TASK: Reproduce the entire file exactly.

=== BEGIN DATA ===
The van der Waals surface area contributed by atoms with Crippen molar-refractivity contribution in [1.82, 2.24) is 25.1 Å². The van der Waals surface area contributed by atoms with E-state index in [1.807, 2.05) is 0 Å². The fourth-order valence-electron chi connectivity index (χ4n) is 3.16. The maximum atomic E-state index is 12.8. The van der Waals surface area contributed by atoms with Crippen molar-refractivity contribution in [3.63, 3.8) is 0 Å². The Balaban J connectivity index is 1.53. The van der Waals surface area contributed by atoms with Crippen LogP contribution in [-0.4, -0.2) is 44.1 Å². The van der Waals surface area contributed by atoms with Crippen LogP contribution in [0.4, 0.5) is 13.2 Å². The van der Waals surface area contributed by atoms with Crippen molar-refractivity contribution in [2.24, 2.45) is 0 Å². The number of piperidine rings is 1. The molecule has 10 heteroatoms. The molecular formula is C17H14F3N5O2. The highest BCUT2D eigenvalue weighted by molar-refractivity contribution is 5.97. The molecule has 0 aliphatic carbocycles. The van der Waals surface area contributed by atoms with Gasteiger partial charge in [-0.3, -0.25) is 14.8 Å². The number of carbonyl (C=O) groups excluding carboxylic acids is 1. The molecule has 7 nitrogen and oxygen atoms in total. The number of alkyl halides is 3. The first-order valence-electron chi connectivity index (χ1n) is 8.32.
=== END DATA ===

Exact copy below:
The van der Waals surface area contributed by atoms with Crippen molar-refractivity contribution in [1.82, 2.24) is 25.1 Å². The van der Waals surface area contributed by atoms with E-state index in [1.807, 2.05) is 0 Å². The fourth-order valence-electron chi connectivity index (χ4n) is 3.16. The maximum atomic E-state index is 12.8. The van der Waals surface area contributed by atoms with Crippen molar-refractivity contribution in [3.63, 3.8) is 0 Å². The Balaban J connectivity index is 1.53. The van der Waals surface area contributed by atoms with Crippen LogP contribution in [-0.4, -0.2) is 44.1 Å². The van der Waals surface area contributed by atoms with Crippen LogP contribution in [0.4, 0.5) is 13.2 Å². The van der Waals surface area contributed by atoms with Crippen molar-refractivity contribution in [2.24, 2.45) is 0 Å². The number of piperidine rings is 1. The molecule has 10 heteroatoms. The molecular formula is C17H14F3N5O2. The highest BCUT2D eigenvalue weighted by molar-refractivity contribution is 5.97. The molecule has 0 aliphatic carbocycles. The van der Waals surface area contributed by atoms with Gasteiger partial charge in [-0.3, -0.25) is 14.8 Å². The number of carbonyl (C=O) groups excluding carboxylic acids is 1. The molecule has 7 nitrogen and oxygen atoms in total. The number of alkyl halides is 3. The first-order valence-electron chi connectivity index (χ1n) is 8.32.